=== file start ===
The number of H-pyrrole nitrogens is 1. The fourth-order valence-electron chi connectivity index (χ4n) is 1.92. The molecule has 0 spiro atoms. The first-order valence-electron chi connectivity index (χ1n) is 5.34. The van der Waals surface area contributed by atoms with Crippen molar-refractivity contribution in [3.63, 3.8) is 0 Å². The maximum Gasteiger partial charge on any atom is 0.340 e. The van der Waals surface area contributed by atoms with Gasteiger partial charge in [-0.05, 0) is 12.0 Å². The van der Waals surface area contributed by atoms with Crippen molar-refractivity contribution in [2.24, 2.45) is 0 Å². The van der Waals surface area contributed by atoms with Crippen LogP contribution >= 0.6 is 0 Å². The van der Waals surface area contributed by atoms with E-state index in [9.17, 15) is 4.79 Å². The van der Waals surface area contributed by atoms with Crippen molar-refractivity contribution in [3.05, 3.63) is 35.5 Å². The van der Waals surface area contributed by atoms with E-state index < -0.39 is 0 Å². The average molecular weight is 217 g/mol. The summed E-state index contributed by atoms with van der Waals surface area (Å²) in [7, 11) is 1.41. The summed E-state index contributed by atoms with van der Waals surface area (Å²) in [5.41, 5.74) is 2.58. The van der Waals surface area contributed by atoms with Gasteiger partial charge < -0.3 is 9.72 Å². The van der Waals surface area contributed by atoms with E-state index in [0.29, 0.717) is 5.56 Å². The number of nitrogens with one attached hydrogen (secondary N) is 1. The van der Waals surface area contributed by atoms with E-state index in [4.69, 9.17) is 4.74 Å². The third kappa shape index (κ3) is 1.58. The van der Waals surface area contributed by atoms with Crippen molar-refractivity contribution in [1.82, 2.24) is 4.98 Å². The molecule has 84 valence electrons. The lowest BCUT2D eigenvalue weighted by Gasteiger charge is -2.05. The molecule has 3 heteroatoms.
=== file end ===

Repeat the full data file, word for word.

The number of H-pyrrole nitrogens is 1. The fourth-order valence-electron chi connectivity index (χ4n) is 1.92. The molecule has 0 spiro atoms. The first-order valence-electron chi connectivity index (χ1n) is 5.34. The van der Waals surface area contributed by atoms with Crippen molar-refractivity contribution in [3.63, 3.8) is 0 Å². The maximum Gasteiger partial charge on any atom is 0.340 e. The van der Waals surface area contributed by atoms with Gasteiger partial charge in [-0.05, 0) is 12.0 Å². The van der Waals surface area contributed by atoms with Crippen molar-refractivity contribution in [2.24, 2.45) is 0 Å². The van der Waals surface area contributed by atoms with Crippen LogP contribution >= 0.6 is 0 Å². The van der Waals surface area contributed by atoms with E-state index in [9.17, 15) is 4.79 Å². The van der Waals surface area contributed by atoms with Crippen molar-refractivity contribution in [3.05, 3.63) is 35.5 Å². The van der Waals surface area contributed by atoms with E-state index < -0.39 is 0 Å². The average molecular weight is 217 g/mol. The summed E-state index contributed by atoms with van der Waals surface area (Å²) in [7, 11) is 1.41. The summed E-state index contributed by atoms with van der Waals surface area (Å²) in [5.41, 5.74) is 2.58. The van der Waals surface area contributed by atoms with Gasteiger partial charge < -0.3 is 9.72 Å². The van der Waals surface area contributed by atoms with E-state index in [0.29, 0.717) is 5.56 Å². The number of nitrogens with one attached hydrogen (secondary N) is 1. The van der Waals surface area contributed by atoms with E-state index in [4.69, 9.17) is 4.74 Å². The third kappa shape index (κ3) is 1.58. The van der Waals surface area contributed by atoms with Crippen molar-refractivity contribution in [1.82, 2.24) is 4.98 Å². The molecule has 84 valence electrons. The lowest BCUT2D eigenvalue weighted by Gasteiger charge is -2.05. The molecule has 3 heteroatoms.